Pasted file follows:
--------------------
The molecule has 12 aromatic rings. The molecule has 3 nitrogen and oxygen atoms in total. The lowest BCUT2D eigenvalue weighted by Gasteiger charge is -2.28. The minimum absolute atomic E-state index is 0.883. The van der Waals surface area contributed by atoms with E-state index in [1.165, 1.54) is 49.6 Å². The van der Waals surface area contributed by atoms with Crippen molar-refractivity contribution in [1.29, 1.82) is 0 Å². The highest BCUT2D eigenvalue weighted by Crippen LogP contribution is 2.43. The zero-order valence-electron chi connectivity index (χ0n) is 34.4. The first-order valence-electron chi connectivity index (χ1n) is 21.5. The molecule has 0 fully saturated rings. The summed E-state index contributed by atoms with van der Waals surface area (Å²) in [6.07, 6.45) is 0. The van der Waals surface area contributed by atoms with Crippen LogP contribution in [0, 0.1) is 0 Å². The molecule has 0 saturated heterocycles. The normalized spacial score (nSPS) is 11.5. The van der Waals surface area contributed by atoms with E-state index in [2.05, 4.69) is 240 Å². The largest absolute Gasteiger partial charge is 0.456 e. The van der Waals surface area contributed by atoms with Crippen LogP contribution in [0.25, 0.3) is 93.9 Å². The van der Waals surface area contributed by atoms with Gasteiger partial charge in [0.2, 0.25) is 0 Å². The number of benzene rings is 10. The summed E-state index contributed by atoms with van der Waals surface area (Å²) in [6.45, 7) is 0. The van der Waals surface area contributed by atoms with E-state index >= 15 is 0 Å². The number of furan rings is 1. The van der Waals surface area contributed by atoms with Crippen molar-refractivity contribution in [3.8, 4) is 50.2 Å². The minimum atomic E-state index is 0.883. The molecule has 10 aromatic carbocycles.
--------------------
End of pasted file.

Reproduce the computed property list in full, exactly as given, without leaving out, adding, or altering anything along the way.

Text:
The molecule has 12 aromatic rings. The molecule has 3 nitrogen and oxygen atoms in total. The lowest BCUT2D eigenvalue weighted by Gasteiger charge is -2.28. The minimum absolute atomic E-state index is 0.883. The van der Waals surface area contributed by atoms with E-state index in [1.165, 1.54) is 49.6 Å². The van der Waals surface area contributed by atoms with Crippen molar-refractivity contribution in [1.29, 1.82) is 0 Å². The highest BCUT2D eigenvalue weighted by Crippen LogP contribution is 2.43. The zero-order valence-electron chi connectivity index (χ0n) is 34.4. The first-order valence-electron chi connectivity index (χ1n) is 21.5. The molecule has 0 fully saturated rings. The summed E-state index contributed by atoms with van der Waals surface area (Å²) in [6.07, 6.45) is 0. The van der Waals surface area contributed by atoms with Crippen LogP contribution in [0, 0.1) is 0 Å². The molecule has 0 saturated heterocycles. The normalized spacial score (nSPS) is 11.5. The van der Waals surface area contributed by atoms with E-state index in [2.05, 4.69) is 240 Å². The largest absolute Gasteiger partial charge is 0.456 e. The van der Waals surface area contributed by atoms with Crippen LogP contribution in [0.25, 0.3) is 93.9 Å². The van der Waals surface area contributed by atoms with Gasteiger partial charge in [0.2, 0.25) is 0 Å². The number of benzene rings is 10. The summed E-state index contributed by atoms with van der Waals surface area (Å²) in [6.45, 7) is 0. The van der Waals surface area contributed by atoms with E-state index >= 15 is 0 Å². The number of furan rings is 1. The van der Waals surface area contributed by atoms with Crippen molar-refractivity contribution in [3.8, 4) is 50.2 Å². The minimum atomic E-state index is 0.883. The molecule has 10 aromatic carbocycles.